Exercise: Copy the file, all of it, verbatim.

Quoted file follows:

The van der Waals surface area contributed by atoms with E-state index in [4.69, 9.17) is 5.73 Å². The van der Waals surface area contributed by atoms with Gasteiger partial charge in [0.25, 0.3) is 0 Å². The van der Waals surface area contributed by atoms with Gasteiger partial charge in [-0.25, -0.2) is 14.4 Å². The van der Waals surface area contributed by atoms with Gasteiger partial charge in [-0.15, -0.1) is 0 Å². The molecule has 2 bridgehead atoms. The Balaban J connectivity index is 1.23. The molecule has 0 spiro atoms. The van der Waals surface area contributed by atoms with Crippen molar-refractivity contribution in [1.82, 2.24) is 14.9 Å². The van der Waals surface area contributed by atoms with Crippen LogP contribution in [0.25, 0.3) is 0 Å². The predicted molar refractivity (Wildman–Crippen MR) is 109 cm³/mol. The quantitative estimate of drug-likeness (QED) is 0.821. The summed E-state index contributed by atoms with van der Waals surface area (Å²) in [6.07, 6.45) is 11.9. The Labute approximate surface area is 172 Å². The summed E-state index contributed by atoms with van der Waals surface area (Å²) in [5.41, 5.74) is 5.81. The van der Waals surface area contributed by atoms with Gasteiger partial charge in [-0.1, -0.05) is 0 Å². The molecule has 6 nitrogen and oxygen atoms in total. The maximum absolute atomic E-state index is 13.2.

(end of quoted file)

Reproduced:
The van der Waals surface area contributed by atoms with E-state index in [4.69, 9.17) is 5.73 Å². The van der Waals surface area contributed by atoms with Gasteiger partial charge in [0.25, 0.3) is 0 Å². The van der Waals surface area contributed by atoms with Gasteiger partial charge in [-0.25, -0.2) is 14.4 Å². The van der Waals surface area contributed by atoms with Gasteiger partial charge in [-0.15, -0.1) is 0 Å². The molecule has 2 bridgehead atoms. The Balaban J connectivity index is 1.23. The molecule has 0 spiro atoms. The van der Waals surface area contributed by atoms with Crippen molar-refractivity contribution in [1.82, 2.24) is 14.9 Å². The van der Waals surface area contributed by atoms with Crippen LogP contribution in [0.25, 0.3) is 0 Å². The predicted molar refractivity (Wildman–Crippen MR) is 109 cm³/mol. The quantitative estimate of drug-likeness (QED) is 0.821. The summed E-state index contributed by atoms with van der Waals surface area (Å²) in [6.07, 6.45) is 11.9. The Labute approximate surface area is 172 Å². The summed E-state index contributed by atoms with van der Waals surface area (Å²) in [5.41, 5.74) is 5.81. The van der Waals surface area contributed by atoms with Gasteiger partial charge in [-0.1, -0.05) is 0 Å². The molecule has 6 nitrogen and oxygen atoms in total. The maximum absolute atomic E-state index is 13.2.